Monthly Archive: December admi
Submitted by Liz Muir, volunteer with the Friends of Canadian Collections (FCC).
Almost 200 years ago, war broke out between the United States and Canada, which was still part of the British Empire at the time. That conflict became know as the War of 1812.
Here at the ROM, a project team is hard at work bringing Maya: Secrets of their Ancient World to life. The exhibition opens November 19, but ROM staff have been immersed in the project for well over a year!
Emilio Genovese, ROM Exhibit Designer, is a key member of the project team. Today he is working with an artist to finalize large graphic murals that will appear throughout the exhibition. We asked him to answer a few questions about the murals and tell us a little more about his role on the exhibition project team.
By Brian Boyle, ROM Senior Photgrapher.
In celebration of Dinomania! this weekend, we wanted to share details about a new technique we are experimenting with in the photo studio. Recently, I began to explore how the ROM could use emerging technologies to provide virtual tours of our galleries (if you haven’t already heard about the Google Art Project, take a look!)
Imagine you were a Pipistrelle Bat living in the ROM’s bat cave and one night, when all the lights went out, you snuck out of the cave to explore the wonderful galleries of the Museum. What would you want to see? Where would you go first?
Need a little help boosting your imagination? Check out the ROM’s very first children’s book – Burton and Isabelle Pipistrelle: Out of the Bat Cave.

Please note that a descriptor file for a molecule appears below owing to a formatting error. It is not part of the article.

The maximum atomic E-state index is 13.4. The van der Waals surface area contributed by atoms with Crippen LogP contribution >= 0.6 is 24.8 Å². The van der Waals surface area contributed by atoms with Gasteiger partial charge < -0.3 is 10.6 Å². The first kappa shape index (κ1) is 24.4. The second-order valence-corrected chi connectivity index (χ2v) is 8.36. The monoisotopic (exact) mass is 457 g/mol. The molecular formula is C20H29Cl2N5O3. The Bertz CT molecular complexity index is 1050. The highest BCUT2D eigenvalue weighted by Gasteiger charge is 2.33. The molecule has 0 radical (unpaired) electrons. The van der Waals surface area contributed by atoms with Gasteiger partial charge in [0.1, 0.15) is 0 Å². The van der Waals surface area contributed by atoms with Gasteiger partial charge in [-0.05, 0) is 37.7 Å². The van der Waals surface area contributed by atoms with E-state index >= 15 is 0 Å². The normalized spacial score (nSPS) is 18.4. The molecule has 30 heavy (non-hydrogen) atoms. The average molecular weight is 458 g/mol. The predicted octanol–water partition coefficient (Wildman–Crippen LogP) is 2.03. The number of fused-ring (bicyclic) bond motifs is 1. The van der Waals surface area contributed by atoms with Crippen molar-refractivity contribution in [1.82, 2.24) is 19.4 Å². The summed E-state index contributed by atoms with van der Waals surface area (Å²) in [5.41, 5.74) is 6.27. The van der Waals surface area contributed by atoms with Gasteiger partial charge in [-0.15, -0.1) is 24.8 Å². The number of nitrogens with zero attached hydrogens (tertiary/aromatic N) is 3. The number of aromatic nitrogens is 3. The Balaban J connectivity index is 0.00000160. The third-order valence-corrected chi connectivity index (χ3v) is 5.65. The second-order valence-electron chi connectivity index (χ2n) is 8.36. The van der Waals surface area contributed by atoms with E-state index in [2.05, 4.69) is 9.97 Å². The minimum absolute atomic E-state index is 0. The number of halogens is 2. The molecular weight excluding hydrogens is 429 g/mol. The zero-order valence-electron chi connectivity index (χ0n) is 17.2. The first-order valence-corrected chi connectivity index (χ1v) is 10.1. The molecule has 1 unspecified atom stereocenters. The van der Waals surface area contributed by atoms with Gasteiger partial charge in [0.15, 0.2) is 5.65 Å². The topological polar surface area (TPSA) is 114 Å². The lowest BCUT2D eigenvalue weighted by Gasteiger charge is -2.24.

To educate and foster appreciation for these much-loved colourful insects, the City of Toronto, in partnership with the ROM and Livegreen Toronto, has published a new book, Butterflies of Toronto: A Guide to their Remarkable World. With hundreds of full-colour photographs, this new publication shares the local history of butterflies and details on where they live in Toronto. It is part of a Biodiversity Series being produced by the City to commemorate the Year of Biodiversity 2010.
Recently, we visited at the Vertebrate Palaeontology Lab to see how dinosaur bones are extracted from their plaster field jackets after they are hauled back from the field by palaeontologists like Dr. David Evans.
But where does the ROM store these fossils once they are free from their rock matrix? Welcome to Vertebrate Palaeontology Collections room, housing more than 75,000 fossilized bone specimens ranging in size from small toes to an entire row of Hadrosaur skulls!
Today, we thought we’d offer you a behind-the-scenes look at the Vertebrate Palaeontology Lab to see what happens to dino bones between being excavated and being put on display or used for research.
Walking through the badlands is like walking through a western novel: canyons cut through the prairie, exposing layers of brown, gold, black and white sediment. Clichés keep popping up: tumbleweeds roll by, cactus pop out from unexpected places, and cattle skulls bleach in the sun. Scorpions hide in coal seams, soaking up the sun’s heat from the black rock that camouflages them. It’s a bit overwhelming at first, but once you accept the fact that you’re in a place unlike anywhere else in Canada, it all becomes simple and beautiful.
Mark Farmer recently returned from an expedition to the badlands of southern Alberta with Dr. David Evans, Associate Curator of Vertebrate Paleontology at the ROM, in search of dinosaurs. Join us as Mark and Dr. Evans put up their notes from the field, detailing discoveries, how dinosaurs are found and excavated, life in the field and more.